DiMoDA – The virtual institution launched in 2013 by Alfredo Salazar-Caro and William Robertson and currently hosted at GAZELL.iO, the digital art arm of Gazelli Art House, now presents an exhibition curated by Christiane Paul dedicated to DIS/LOCATION through the work and different perspectives by the artists Banz & Bowinkel, Ricardo Miranda Zúñiga and Tamiko Thiel residing at GAZELL.iO in January.
As is always the case with every project hosted by DiMoDA, the virtual space is specifically addressed to the commissioned works. DiMoDA 4.0’s architecture, conceived by Ayman Tawfeeq, consists of a structure that deconstructs a New York City block made up of abandoned houses and overturns them in a process of displacement, from the ground floor to the ceiling, putting decay and potential on the same level. The structure also consists of scanned 3D profiles of immigrants from all over the world which evoke another form of displacement. The selected works introduce displacement from a variety of different angles, from the feeling of disturbance to a state of perceptual adaptation and the space offered by technologies.
The three projects can be explored in virtual reality using special visors provided by the gallery in a dedicated room. Virtual reality, already a factor dislocating the physical and mental experience, highlights a theme that the pandemic, isolation and the displacement of our bodies in virtual worlds has made increasingly topical.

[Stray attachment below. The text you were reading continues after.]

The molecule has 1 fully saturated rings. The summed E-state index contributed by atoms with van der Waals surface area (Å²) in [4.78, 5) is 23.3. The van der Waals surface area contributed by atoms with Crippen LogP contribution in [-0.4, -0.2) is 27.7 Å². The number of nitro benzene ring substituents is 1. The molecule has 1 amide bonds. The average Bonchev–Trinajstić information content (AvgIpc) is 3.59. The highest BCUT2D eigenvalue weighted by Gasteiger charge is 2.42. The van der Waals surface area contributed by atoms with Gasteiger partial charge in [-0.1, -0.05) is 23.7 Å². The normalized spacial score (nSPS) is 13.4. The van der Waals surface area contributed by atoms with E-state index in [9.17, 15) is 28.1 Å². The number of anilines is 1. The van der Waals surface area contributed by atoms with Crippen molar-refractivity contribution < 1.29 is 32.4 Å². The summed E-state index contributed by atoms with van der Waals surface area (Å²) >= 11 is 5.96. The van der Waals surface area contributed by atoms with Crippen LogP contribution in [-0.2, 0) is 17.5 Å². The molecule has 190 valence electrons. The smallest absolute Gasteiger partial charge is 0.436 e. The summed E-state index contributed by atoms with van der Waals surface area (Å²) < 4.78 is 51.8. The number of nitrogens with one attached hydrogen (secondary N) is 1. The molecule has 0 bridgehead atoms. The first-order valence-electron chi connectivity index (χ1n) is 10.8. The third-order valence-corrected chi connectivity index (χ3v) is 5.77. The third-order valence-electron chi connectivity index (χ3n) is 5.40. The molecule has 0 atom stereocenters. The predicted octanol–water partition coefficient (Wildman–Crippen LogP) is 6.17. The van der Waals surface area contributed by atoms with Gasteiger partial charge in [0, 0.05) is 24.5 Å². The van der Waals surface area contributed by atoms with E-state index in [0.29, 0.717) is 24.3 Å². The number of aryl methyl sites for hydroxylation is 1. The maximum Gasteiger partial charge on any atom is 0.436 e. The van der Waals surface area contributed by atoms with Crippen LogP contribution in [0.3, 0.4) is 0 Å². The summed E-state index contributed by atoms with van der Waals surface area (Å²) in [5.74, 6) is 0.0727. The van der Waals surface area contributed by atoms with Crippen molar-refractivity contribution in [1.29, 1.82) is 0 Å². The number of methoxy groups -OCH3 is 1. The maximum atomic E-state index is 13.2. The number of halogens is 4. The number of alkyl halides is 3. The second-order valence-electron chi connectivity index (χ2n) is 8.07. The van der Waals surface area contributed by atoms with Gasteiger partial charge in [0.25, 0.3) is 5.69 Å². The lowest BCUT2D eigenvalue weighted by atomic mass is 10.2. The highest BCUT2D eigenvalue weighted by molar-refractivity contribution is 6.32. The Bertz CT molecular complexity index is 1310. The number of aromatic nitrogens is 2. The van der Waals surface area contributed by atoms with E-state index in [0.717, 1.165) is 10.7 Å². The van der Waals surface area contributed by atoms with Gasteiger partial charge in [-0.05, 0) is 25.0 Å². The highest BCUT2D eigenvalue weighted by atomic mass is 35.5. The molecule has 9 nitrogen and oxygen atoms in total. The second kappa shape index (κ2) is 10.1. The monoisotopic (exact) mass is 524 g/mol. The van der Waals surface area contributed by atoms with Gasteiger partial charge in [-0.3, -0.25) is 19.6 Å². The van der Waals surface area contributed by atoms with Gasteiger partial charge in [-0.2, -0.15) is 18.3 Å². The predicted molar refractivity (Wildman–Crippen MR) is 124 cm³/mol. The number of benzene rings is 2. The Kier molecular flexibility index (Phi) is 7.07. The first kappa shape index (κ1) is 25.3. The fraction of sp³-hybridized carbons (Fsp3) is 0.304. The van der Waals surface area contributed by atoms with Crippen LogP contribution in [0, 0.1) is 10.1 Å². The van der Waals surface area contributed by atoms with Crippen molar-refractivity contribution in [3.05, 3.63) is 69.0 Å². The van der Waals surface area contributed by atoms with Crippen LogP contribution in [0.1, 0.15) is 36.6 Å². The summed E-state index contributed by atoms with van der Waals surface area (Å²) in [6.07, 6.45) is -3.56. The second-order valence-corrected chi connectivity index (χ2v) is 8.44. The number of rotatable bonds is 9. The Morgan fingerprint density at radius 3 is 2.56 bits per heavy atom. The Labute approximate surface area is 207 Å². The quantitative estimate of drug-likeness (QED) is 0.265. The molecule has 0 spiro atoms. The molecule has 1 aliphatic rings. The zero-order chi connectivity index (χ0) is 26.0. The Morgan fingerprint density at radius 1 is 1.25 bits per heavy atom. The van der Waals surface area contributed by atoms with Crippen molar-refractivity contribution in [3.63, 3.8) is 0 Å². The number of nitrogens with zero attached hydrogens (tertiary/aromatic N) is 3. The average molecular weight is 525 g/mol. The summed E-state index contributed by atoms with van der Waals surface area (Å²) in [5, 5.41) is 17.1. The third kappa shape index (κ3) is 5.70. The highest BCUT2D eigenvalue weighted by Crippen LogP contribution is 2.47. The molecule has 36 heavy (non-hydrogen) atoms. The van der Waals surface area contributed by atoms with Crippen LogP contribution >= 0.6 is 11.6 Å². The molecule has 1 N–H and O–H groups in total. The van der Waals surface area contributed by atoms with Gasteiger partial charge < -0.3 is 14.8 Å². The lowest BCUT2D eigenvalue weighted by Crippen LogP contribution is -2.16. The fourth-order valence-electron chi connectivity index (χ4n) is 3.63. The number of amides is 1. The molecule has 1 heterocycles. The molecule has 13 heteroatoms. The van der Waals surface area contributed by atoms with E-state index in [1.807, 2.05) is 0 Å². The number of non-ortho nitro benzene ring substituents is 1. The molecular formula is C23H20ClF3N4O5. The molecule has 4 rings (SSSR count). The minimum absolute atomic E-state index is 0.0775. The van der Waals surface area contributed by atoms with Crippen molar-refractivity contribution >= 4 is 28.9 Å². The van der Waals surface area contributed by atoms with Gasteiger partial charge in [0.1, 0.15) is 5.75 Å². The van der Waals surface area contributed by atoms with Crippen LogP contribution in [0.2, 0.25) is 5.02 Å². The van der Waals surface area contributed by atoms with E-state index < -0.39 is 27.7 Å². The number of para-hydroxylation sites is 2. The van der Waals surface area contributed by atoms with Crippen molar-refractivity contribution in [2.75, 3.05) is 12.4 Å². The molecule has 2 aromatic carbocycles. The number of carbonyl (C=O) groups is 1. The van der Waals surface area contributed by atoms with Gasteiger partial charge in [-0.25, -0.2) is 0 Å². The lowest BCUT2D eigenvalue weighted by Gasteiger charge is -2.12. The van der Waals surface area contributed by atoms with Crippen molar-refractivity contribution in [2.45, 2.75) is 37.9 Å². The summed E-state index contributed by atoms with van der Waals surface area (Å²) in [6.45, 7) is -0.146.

“The experience of dislocation and disturbance of one’s usual sense of place – states curator Christiane Paul – has become heightened over the course of the pandemic, which makes DiMoDA 4.0 particularly relevant. The works in the exhibition deal with some of the most pressing issues of our time — from climate change to gentrification and the mediation of communication — and construct an immersive, imaginary space for rethinking these questions.”
Zúñiga’s Desplazados takes us to a New York neighbourhood on the Lower East Side where the inhabitants tell us, in the form of audio interviews, about the effects of gentrification.
Tamiko Thiel, with her Atmos Sphaerae traces the history of Earth through an abstract visual journey – from the big bang and the creation of myths to our present time fuelled by climate problems and on the threshold of a possible extinction of the human species.
Banz & Bowinkel’s Grid transports visitors into the consciousness of a computer where electricity generates a series of binary operations. Humanoid figures with greasy skins, wearing masks of 3D geometries based on online images, wander through space under giant transmitters hanging from the ceiling and through a series of interactions with the visitor reflect on the distortion of perception in the machinic world.